Deprecating Permissions in Cross-Origin Iframes
It’s proposed that by default the following permissions cannot be requested or used by content contained in cross-origin iframes:
- Geolocation (getCurrentPosition and watchPosition)
- Midi (requestMIDIAccess)
- Encrypted media extensions (requestMediaKeySystemAccess)
- Microphone, Camera (getUserMedia)
In order for a cross-origin frame to use these features, the embedding page must specify a Permission Policy enables the feature for the frame. For example, to enable geolocation in an iframe, the embedder could specify the iframe tag as:
<iframe src="<https://example.com>" allow="geolocation"></iframe>
You can find the original blink intent to deprecate thread here.
This is a living document — as we learn more, we'll probably need to change this page.
Untrusted third-party content, such as ads, are frequently embedded in iframes on websites. Currently, permissions like geolocation, midi, etc. can be directly requested and used by this content.
UI for displaying permission prompts that are triggered by iframes can be very confusing. Often permission prompts appear to be coming from the top-level origin. As a result, users can be misled into granting permission to third-party content that they did not intend to. At the very least, third-party content has the ability to annoy users by displaying prompts even if they are undesired by the embedding page.
Furthermore, even if a user has previously granted persistent permission to an origin, they are unlikely to be aware when that origin is loaded in an iframe on a website on the drive-by-web. This may result in unexpected and unwanted access a user’s camera, location, etc.
The goal of this proposal is to protect users by disabling permissions by default in iframes. Embedding websites would have the ability to re-enable features for trusted content. This means that in order for a site to request permission, the embedding website must express trust in the origin, in addition to the user’s trust expressed through a permission grant.
It should also be noted that several new features being implemented (e.g. Payment request, WebVR) are adopting the model of disabling sensitive features in cross-origin iframes from the beginning. This change will bring older features into line with the direction the web is heading.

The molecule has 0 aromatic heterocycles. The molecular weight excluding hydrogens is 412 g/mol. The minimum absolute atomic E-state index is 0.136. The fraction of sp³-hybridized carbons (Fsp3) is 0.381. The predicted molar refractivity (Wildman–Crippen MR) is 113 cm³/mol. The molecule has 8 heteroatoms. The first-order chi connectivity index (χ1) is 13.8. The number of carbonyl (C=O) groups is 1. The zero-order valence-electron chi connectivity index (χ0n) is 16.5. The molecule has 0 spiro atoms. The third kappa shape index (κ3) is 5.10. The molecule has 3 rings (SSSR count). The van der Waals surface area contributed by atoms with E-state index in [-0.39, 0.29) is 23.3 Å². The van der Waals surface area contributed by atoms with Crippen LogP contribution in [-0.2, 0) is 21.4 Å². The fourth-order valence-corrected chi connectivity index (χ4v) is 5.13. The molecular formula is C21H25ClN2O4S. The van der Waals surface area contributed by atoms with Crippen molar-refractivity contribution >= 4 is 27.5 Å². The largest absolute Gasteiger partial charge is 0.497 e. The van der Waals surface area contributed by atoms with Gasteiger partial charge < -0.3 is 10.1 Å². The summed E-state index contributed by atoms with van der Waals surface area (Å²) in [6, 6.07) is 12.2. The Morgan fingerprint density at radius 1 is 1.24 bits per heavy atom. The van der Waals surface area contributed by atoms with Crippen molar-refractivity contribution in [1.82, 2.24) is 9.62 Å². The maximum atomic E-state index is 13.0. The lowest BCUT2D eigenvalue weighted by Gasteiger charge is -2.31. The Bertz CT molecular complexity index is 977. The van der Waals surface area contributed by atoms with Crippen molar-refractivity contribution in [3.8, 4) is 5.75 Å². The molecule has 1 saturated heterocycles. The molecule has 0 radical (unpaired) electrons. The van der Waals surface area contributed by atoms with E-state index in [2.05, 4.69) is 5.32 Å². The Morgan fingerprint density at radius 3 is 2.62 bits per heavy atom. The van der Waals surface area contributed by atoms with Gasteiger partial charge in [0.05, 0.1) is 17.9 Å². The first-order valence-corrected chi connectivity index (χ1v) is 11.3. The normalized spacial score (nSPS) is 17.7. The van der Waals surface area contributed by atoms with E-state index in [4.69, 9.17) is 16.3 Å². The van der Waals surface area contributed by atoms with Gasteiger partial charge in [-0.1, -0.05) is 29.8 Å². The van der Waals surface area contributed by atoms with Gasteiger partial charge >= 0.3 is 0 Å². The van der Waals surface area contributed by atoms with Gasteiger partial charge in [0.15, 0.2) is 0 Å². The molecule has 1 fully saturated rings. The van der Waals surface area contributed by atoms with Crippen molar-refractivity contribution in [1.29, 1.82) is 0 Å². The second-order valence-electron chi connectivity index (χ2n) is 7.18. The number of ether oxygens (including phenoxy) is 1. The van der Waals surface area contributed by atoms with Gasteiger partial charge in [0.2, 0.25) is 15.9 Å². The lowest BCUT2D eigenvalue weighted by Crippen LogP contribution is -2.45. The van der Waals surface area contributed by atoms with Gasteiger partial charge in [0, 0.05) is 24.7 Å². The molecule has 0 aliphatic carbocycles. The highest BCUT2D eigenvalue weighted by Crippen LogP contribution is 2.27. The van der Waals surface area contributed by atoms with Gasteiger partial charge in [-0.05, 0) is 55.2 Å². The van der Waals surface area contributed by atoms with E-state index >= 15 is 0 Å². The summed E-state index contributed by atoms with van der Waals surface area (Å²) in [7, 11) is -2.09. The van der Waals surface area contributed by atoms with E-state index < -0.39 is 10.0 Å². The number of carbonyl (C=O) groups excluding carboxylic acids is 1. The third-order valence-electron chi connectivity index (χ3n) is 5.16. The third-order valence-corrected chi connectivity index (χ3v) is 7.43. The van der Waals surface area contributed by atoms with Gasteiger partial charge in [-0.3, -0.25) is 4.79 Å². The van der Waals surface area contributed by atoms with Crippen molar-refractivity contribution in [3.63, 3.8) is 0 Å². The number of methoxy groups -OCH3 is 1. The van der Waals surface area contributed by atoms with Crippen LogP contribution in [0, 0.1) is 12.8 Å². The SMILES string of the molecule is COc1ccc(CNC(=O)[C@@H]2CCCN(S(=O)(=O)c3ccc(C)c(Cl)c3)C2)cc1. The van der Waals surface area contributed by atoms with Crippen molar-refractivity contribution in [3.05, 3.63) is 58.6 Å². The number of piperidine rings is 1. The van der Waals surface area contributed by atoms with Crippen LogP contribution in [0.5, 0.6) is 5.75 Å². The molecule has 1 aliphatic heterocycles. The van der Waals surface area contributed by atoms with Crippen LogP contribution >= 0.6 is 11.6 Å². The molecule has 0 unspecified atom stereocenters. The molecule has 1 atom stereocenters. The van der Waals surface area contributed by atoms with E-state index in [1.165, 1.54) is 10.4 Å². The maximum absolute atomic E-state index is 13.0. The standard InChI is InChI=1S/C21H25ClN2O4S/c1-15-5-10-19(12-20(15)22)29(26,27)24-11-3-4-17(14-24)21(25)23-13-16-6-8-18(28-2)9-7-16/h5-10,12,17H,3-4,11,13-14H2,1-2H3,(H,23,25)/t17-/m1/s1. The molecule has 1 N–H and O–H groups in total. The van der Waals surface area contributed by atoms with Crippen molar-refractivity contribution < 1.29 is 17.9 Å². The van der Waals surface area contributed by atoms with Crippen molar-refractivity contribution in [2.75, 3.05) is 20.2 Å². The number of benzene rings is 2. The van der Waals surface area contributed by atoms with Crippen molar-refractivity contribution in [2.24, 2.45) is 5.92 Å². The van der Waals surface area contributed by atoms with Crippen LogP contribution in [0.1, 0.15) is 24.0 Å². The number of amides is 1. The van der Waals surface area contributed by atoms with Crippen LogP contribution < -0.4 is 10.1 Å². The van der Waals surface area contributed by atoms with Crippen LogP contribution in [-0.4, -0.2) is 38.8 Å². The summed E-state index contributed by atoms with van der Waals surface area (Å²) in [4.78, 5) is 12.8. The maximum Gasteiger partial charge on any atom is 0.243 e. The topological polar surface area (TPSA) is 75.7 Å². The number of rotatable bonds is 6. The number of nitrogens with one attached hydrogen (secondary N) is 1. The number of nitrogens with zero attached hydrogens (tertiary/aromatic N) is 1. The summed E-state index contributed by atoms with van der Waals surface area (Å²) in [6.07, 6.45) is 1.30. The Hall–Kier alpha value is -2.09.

This deprecation is expected to ship in Chrome M64 (around January 2018). At that time, if a cross-origin iframe attempts to use permission without the feature being explicitly allowed, a console warning will be logged and the feature will fail in a similar way as it would if a user had denied a permission prompt.
If you are a developer of a website which uses cross-origin iframes and you want those iframes to continue to be able to request/use one of the above features, the page that embeds the iframe will need to be changed. The simplest way to do that is to modify the <iframe> tag to include an allow attribute which specifies the name of the permission. For example, to enable geolocation and mic/camera for an iframe, the following would be specified:
<iframe src="<https://example.com>" allow="geolocation; microphone; camera"></iframe>
Note that the above will grant geolocation, microphone and camera access to the origin specified in the "src" attribute, i.e. in this case it would be https://example.com. In some cases, other origins will be loaded in the iframe that you may also wish to grant access to. In those cases you can explicitly specify the origins to grant access to:
<iframe src="<https://example.com>" allow="geolocation https://example.com https://foo.com;"></iframe>
The above example would grant geolocation to https://example.com as well as https://foo.com when they are loaded in the iframe. To grant access to all origins that might be loaded in the iframe, the * syntax can be used. This should be used carefully as it means that any page that gets loaded in the iframe can request geolocation, which is often not the intent. The code would look as follows:
<iframe src="<https://example.com>" allow="geolocation *;"></iframe>
Valid values for allow include:
Note that if the iframe which is using the permission has the same origin as the top level page, then no changes have to be made.
To find more information about Permissions Policy, take a look at the following resources: